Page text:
OK, he didn't know how to get what he wanted, or where he wanted. But, he wasn't an engineer and a computer programmer for nothing. If you'd trouble starting-up something big, in a new environment, you started with something small, and boot-strapped.
He needed tools, to build the tools, to get what he wanted. And, they had to have safety features built in. And not decide to go Skynet or Nuclear Genie out-of-the-bottle on him. Which led to his current ritual.
Fortunately Summer thunder storms in his area were reasonably predictable - at least you knew they were on the way. His cottage, a dower house, had never been hit by lightning, but some careful engineering would likely fix that. He had a diorama of a 1980s computer room already, and with a little modification it matched that film, right down to the frantically scurrying operator.
He'd been collecting old SF films on video for a few years now. People were just throwing them away, even if they didn't buy a DVD replacement. He'd standing orders in a number of local charity shops. Somehow, he felt tapes were more 'solid' than DVDs, more like films; no reconstruction of images from compression which you hoped they'd gotten right.
The TRON video, still in its original box, was taped to the back of a blown-up to life-size, sepia, Victorian print, that looked very like Bagpuss's 'Emily'. So he'd get someone who'd bestride the virtual and real worlds.
Weird Science contributed the ritual (he hoped he wasn't supposed to have stolen the Victorian bra he was wearing on his head), he refurbished an original model of the PC used in the film, and carefully connected the computer room diorama. The trick was getting Emily, not Lisa (or a nuclear weapon). Hence, the sepia print, and no doll.
Bagpuss required an original as possible cloth cat, and he'd added a Bagpuss diorama, carefully missing the central character. The cat carefully resting 'in the arms' of the sepia print.
All in the scaled-up ritual circle, drawn as accurately as he could. With Emily and Bagpuss being the targets. Or, more accurately Emily, who had a cloth cat called 'Bagpuss'.
He hoped this was all obscure enough, and that his initials of 'OBS' for being 'Orlando Brian Severn' might help in some way. Names of Power.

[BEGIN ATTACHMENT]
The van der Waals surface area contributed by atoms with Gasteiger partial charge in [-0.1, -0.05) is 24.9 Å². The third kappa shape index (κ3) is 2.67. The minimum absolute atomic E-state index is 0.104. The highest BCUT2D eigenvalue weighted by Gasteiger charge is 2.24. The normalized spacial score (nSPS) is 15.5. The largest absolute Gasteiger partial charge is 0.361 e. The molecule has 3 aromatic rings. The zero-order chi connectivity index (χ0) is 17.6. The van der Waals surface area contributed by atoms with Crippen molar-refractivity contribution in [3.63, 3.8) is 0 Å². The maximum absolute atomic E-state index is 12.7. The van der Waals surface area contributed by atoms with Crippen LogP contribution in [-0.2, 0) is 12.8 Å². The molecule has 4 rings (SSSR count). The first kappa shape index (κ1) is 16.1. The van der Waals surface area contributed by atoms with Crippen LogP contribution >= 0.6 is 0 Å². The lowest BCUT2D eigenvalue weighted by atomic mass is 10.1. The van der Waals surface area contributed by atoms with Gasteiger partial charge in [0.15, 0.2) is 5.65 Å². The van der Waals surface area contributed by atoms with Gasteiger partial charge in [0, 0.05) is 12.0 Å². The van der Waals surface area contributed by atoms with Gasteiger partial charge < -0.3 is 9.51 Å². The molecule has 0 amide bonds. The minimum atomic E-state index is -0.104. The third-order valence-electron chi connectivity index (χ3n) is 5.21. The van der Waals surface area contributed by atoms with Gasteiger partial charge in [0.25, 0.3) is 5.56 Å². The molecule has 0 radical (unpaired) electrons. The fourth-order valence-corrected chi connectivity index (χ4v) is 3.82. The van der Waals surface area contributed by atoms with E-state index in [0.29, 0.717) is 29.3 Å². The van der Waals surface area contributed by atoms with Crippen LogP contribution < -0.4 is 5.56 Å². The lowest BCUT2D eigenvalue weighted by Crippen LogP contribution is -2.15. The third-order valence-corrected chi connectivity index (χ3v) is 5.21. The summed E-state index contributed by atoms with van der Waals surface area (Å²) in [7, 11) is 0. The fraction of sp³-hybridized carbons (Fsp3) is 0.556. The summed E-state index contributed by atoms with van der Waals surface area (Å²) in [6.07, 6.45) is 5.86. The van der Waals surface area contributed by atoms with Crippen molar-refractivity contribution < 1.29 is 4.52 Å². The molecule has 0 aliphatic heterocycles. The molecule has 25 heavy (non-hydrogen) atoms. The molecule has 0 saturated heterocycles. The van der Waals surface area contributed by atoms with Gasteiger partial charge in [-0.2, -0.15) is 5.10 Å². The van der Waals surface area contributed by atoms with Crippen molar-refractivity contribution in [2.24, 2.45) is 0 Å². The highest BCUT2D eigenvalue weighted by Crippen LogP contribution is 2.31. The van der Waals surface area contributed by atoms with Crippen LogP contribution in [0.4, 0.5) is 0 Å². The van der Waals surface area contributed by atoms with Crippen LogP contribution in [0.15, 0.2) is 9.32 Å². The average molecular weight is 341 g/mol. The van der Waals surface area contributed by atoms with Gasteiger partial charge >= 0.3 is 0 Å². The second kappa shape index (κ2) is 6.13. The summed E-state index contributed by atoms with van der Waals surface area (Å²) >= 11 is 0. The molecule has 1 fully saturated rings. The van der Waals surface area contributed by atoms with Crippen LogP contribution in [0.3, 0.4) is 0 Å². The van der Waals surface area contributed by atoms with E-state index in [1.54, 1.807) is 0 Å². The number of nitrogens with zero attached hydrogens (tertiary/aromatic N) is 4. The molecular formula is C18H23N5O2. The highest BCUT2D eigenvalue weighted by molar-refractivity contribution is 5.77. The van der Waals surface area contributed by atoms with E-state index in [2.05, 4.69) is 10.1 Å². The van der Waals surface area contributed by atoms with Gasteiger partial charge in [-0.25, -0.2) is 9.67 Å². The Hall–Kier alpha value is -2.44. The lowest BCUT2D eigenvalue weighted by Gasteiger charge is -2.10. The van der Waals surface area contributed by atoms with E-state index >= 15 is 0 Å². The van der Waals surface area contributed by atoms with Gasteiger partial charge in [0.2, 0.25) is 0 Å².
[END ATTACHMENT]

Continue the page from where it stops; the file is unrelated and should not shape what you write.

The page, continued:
"No, no, mustn't think about Murphy and Eris!"
SfX: Lightning Flash!
Summer, 2007, UK. Post-Thunder Storm.
Brains thought frantically. He'd come-around after the ritual to find that everything around him was sepia-coloured. And, a late teenage girl, in Victorian dress, was standing in front of him. Wearing a not too happy expression.
He swallowed. "Because the world needed you. You are part of it..."
She waited, and his mind churned.
"OK. I need you. The world is broken. I'm broken. Both need fixing. You get things fixed", and he broke down, crying.
She waited, until he regained his composure, stroking the cloth cat that she held in her arms.
She sighed, "You might be a god. You've created life, after all. But, I'm not a goddess. Or a fairy godmother. I'll let you give it a try".
She looked around, and the mess tidied itself up. Then a work table unfolded itself, and moved to in front of Brains. She carefully put the cat down on the table, and somehow reached inside it, pulling out a woodpecker bookend, a rag doll, a toad with a banjo on a tin, and finally, a mouse organ.
"Bagpuss, dear Bagpuss
Old Fat Furry Catpuss
Wake up and look at this thing that I bring
Wake up, be bright, be golden and light
Bagpuss, oh hear what I sing"
Then she turned around and walked out of the room, the colours gradually brightening back to normal, as she went out of sight.
Brains watched the cloth cat. He showed no sign of animation. No sign of waking. Finally, after about ten minutes, the room slowly faded to sepia again, as Emily walked back in, carrying a tea cup on a saucer.
She sipped her tea, watching Brains. This time he stubbornly waited until she spoke.
"Have you figured it out?" "No", he said sullenly.
She sighed, "Bagpuss never wakes when anyone is watching. They only ever repair inanimate things. Not people. You are not a 'thing'. Do you understand?".
"Yes." She looked at him with obvious compassion. "You can do this, but it will need Work. Alchemical Work. The sort that transforms the Worker as much as the material worked on."
"Call me when you need me."
She stepped forwards, blurring. And all that was left on the table was a framed Victorian print. Of a girl. Holding a cloth cat. Beside an empty tea cup on a saucer.
'Wasn't that cup cracked?', he thought.
Late Autumn, 2007, UK.